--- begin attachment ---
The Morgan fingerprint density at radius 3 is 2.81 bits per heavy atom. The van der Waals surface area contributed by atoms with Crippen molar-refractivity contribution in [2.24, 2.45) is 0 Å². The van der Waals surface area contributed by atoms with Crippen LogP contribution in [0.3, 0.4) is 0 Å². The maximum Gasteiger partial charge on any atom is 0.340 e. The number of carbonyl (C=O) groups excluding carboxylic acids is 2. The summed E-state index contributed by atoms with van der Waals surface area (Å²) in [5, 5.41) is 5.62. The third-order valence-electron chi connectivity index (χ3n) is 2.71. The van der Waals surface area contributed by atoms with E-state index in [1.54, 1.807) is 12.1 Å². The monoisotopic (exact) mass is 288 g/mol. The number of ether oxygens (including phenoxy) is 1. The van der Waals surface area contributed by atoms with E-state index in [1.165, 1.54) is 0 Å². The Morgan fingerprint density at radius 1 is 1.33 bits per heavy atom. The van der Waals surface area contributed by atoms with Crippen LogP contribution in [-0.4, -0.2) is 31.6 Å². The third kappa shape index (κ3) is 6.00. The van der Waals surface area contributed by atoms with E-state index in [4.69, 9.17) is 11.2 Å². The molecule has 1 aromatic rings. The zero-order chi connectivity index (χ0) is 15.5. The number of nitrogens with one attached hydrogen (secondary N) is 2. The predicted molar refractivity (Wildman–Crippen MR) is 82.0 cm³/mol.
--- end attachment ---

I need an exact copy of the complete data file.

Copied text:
The Morgan fingerprint density at radius 3 is 2.81 bits per heavy atom. The van der Waals surface area contributed by atoms with Crippen molar-refractivity contribution in [2.24, 2.45) is 0 Å². The van der Waals surface area contributed by atoms with Crippen LogP contribution in [0.3, 0.4) is 0 Å². The maximum Gasteiger partial charge on any atom is 0.340 e. The number of carbonyl (C=O) groups excluding carboxylic acids is 2. The summed E-state index contributed by atoms with van der Waals surface area (Å²) in [5, 5.41) is 5.62. The third-order valence-electron chi connectivity index (χ3n) is 2.71. The van der Waals surface area contributed by atoms with E-state index in [1.54, 1.807) is 12.1 Å². The monoisotopic (exact) mass is 288 g/mol. The number of ether oxygens (including phenoxy) is 1. The van der Waals surface area contributed by atoms with E-state index in [1.165, 1.54) is 0 Å². The Morgan fingerprint density at radius 1 is 1.33 bits per heavy atom. The van der Waals surface area contributed by atoms with Crippen LogP contribution in [-0.4, -0.2) is 31.6 Å². The third kappa shape index (κ3) is 6.00. The van der Waals surface area contributed by atoms with E-state index in [4.69, 9.17) is 11.2 Å². The molecule has 1 aromatic rings. The zero-order chi connectivity index (χ0) is 15.5. The number of nitrogens with one attached hydrogen (secondary N) is 2. The predicted molar refractivity (Wildman–Crippen MR) is 82.0 cm³/mol.